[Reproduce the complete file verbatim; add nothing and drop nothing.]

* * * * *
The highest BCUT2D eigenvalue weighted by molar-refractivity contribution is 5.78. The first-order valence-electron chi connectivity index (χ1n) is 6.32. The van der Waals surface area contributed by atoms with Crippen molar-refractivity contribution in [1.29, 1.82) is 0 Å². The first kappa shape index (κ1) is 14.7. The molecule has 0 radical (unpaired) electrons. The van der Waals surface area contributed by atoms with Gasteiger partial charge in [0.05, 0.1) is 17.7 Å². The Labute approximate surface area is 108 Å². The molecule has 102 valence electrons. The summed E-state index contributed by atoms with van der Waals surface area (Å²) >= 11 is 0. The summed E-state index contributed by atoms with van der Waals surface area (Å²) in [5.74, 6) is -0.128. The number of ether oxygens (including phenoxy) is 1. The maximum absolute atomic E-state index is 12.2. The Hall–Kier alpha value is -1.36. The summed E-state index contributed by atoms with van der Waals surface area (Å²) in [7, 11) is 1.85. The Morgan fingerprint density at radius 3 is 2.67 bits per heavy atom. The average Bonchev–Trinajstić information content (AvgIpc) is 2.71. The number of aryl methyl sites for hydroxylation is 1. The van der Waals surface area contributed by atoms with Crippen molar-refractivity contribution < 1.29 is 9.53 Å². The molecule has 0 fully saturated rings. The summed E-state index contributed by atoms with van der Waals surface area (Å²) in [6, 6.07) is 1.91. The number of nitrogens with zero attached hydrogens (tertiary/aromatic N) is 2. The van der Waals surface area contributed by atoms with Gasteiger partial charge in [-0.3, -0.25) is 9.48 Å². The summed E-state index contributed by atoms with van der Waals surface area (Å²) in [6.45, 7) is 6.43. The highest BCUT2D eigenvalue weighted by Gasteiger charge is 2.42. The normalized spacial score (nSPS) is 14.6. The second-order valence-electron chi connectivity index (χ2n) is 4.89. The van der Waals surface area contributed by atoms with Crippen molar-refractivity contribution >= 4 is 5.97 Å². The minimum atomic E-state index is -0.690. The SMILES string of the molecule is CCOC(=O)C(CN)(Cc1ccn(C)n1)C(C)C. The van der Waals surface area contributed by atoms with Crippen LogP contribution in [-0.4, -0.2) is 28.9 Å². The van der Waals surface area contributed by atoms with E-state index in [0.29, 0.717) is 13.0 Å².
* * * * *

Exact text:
The highest BCUT2D eigenvalue weighted by molar-refractivity contribution is 5.78. The first-order valence-electron chi connectivity index (χ1n) is 6.32. The van der Waals surface area contributed by atoms with Crippen molar-refractivity contribution in [1.29, 1.82) is 0 Å². The first kappa shape index (κ1) is 14.7. The molecule has 0 radical (unpaired) electrons. The van der Waals surface area contributed by atoms with Gasteiger partial charge in [0.05, 0.1) is 17.7 Å². The Labute approximate surface area is 108 Å². The molecule has 102 valence electrons. The summed E-state index contributed by atoms with van der Waals surface area (Å²) >= 11 is 0. The summed E-state index contributed by atoms with van der Waals surface area (Å²) in [5.74, 6) is -0.128. The number of ether oxygens (including phenoxy) is 1. The maximum absolute atomic E-state index is 12.2. The Hall–Kier alpha value is -1.36. The summed E-state index contributed by atoms with van der Waals surface area (Å²) in [7, 11) is 1.85. The Morgan fingerprint density at radius 3 is 2.67 bits per heavy atom. The average Bonchev–Trinajstić information content (AvgIpc) is 2.71. The number of aryl methyl sites for hydroxylation is 1. The van der Waals surface area contributed by atoms with Crippen molar-refractivity contribution < 1.29 is 9.53 Å². The molecule has 0 fully saturated rings. The summed E-state index contributed by atoms with van der Waals surface area (Å²) in [6, 6.07) is 1.91. The number of nitrogens with zero attached hydrogens (tertiary/aromatic N) is 2. The van der Waals surface area contributed by atoms with Gasteiger partial charge in [-0.3, -0.25) is 9.48 Å². The summed E-state index contributed by atoms with van der Waals surface area (Å²) in [6.45, 7) is 6.43. The highest BCUT2D eigenvalue weighted by Gasteiger charge is 2.42. The normalized spacial score (nSPS) is 14.6. The second-order valence-electron chi connectivity index (χ2n) is 4.89. The van der Waals surface area contributed by atoms with Crippen molar-refractivity contribution >= 4 is 5.97 Å². The minimum atomic E-state index is -0.690. The SMILES string of the molecule is CCOC(=O)C(CN)(Cc1ccn(C)n1)C(C)C. The van der Waals surface area contributed by atoms with Crippen LogP contribution in [-0.4, -0.2) is 28.9 Å². The van der Waals surface area contributed by atoms with E-state index in [0.29, 0.717) is 13.0 Å².